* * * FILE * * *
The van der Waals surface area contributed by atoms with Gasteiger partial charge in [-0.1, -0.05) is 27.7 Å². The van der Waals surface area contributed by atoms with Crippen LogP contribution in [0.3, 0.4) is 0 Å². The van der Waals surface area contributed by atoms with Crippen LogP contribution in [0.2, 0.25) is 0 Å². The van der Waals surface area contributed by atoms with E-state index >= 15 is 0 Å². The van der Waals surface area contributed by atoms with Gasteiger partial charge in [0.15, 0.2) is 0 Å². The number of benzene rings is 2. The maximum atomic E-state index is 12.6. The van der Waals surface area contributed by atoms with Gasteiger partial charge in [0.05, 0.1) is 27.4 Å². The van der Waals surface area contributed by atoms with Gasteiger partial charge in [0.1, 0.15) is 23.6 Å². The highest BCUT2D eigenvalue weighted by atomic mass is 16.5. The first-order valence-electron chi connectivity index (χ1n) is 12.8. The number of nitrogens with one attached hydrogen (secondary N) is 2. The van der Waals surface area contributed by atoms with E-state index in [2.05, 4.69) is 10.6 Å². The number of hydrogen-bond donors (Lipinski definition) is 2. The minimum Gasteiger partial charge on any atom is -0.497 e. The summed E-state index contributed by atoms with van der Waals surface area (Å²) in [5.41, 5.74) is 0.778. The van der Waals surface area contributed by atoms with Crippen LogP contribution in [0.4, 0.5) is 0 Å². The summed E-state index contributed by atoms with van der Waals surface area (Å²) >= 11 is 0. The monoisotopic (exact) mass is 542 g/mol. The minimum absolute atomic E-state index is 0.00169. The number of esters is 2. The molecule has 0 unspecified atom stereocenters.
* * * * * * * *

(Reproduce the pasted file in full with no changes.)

The van der Waals surface area contributed by atoms with Gasteiger partial charge in [-0.1, -0.05) is 27.7 Å². The van der Waals surface area contributed by atoms with Crippen LogP contribution in [0.3, 0.4) is 0 Å². The van der Waals surface area contributed by atoms with Crippen LogP contribution in [0.2, 0.25) is 0 Å². The van der Waals surface area contributed by atoms with E-state index >= 15 is 0 Å². The van der Waals surface area contributed by atoms with Gasteiger partial charge in [0.15, 0.2) is 0 Å². The number of benzene rings is 2. The maximum atomic E-state index is 12.6. The van der Waals surface area contributed by atoms with Gasteiger partial charge in [0.05, 0.1) is 27.4 Å². The van der Waals surface area contributed by atoms with Gasteiger partial charge in [0.1, 0.15) is 23.6 Å². The highest BCUT2D eigenvalue weighted by atomic mass is 16.5. The first-order valence-electron chi connectivity index (χ1n) is 12.8. The number of nitrogens with one attached hydrogen (secondary N) is 2. The van der Waals surface area contributed by atoms with E-state index in [2.05, 4.69) is 10.6 Å². The number of hydrogen-bond donors (Lipinski definition) is 2. The minimum Gasteiger partial charge on any atom is -0.497 e. The summed E-state index contributed by atoms with van der Waals surface area (Å²) in [5.41, 5.74) is 0.778. The van der Waals surface area contributed by atoms with Crippen LogP contribution in [0.4, 0.5) is 0 Å². The summed E-state index contributed by atoms with van der Waals surface area (Å²) >= 11 is 0. The monoisotopic (exact) mass is 542 g/mol. The minimum absolute atomic E-state index is 0.00169. The number of esters is 2. The molecule has 0 unspecified atom stereocenters.